Include only information for the intended purpose of the graphic; break down the graphic into visual ‘chunks’, each of which should contain enough information for the intended task or message;
Identify the most important relationships in the data that are to be communicated; consider different ways of structuring the data that enable the viewer to quickly identify these relationships;
Use text to help direct viewers’ understanding of the graphic, for example by providing key knowledge needed to interpret the graphic.
Jordan Harold, co-author and PhD researcher within UEA’s School of Psychology and the Tyndall Centre for Climate Change Research, said: “Visually representing climate data to inform decision-making can be challenging due to the multi-dimensionality of data, a diversity in users’ needs across different stakeholder groups, and challenges and limitations in the use of software and tools to create graphics.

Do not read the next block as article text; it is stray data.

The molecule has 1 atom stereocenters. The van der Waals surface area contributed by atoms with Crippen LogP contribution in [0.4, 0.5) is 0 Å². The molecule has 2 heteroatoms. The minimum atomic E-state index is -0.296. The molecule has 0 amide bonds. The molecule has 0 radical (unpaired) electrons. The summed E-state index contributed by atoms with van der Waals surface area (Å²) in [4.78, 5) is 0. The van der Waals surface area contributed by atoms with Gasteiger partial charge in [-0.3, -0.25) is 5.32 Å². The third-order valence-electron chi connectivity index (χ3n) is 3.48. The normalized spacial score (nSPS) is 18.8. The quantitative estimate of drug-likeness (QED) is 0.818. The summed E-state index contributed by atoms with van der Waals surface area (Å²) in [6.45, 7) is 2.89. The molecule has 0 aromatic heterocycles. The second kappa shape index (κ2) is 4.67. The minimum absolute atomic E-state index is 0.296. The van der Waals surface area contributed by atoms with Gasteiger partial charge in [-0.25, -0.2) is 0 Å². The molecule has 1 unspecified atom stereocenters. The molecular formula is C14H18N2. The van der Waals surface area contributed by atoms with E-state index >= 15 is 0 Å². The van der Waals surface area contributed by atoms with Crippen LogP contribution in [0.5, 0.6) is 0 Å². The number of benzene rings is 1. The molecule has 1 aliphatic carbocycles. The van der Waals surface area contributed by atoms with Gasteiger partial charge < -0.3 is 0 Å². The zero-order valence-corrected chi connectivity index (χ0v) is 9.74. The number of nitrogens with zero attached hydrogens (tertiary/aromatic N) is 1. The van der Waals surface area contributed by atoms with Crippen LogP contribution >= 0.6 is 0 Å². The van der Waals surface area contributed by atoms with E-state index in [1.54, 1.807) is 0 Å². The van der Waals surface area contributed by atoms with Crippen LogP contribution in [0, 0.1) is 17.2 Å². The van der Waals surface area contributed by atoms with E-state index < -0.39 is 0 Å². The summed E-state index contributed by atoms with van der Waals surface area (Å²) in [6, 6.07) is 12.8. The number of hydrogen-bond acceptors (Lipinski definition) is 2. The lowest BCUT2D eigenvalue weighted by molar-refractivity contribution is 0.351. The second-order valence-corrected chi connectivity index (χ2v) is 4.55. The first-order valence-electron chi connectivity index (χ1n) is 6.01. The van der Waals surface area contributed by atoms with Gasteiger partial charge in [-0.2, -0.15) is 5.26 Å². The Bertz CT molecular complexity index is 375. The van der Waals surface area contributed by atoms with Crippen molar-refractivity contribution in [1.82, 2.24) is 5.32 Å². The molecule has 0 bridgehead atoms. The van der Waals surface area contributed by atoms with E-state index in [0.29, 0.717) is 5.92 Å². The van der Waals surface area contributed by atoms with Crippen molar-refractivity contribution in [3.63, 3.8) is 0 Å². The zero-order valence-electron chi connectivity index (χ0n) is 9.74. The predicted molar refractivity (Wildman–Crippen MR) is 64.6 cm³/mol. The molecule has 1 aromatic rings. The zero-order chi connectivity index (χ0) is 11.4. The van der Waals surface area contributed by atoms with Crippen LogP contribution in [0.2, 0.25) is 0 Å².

“As the IPCC prepares for its Sixth Assessment Report, there is an opportunity for it to open up the review process and ask the psychology and cognitive science communities, and those working in associated disciplines, for feedback on drafts of graphics. Similar collaborations have led to improved communication in related scientific fields.”
‘Cognitive and psychological science insights to improve climate change data visualisation’, authored by Jordan Harold, Irene Lorenzoni, Thomas Shipley and Kenny Coventry is published in Nature Climate Change.
Responsible Energy Investments Could Solve Retirement Funding Crisis
Retiring baby-boomers are facing a retirement cliff, at the same time as mother nature unleashes her fury with devastating storms tied to the impact of global warming. There could be a unique solution to the challenges associated with climate change – investments in clean energy from retirement funds.
Financial savings play a very important role in everyone’s life and one must start planning for it as soon as possible. It’s shocking how quickly seniors can burn through their nest egg – leaving many wondering, “How long will my retirement savings last?”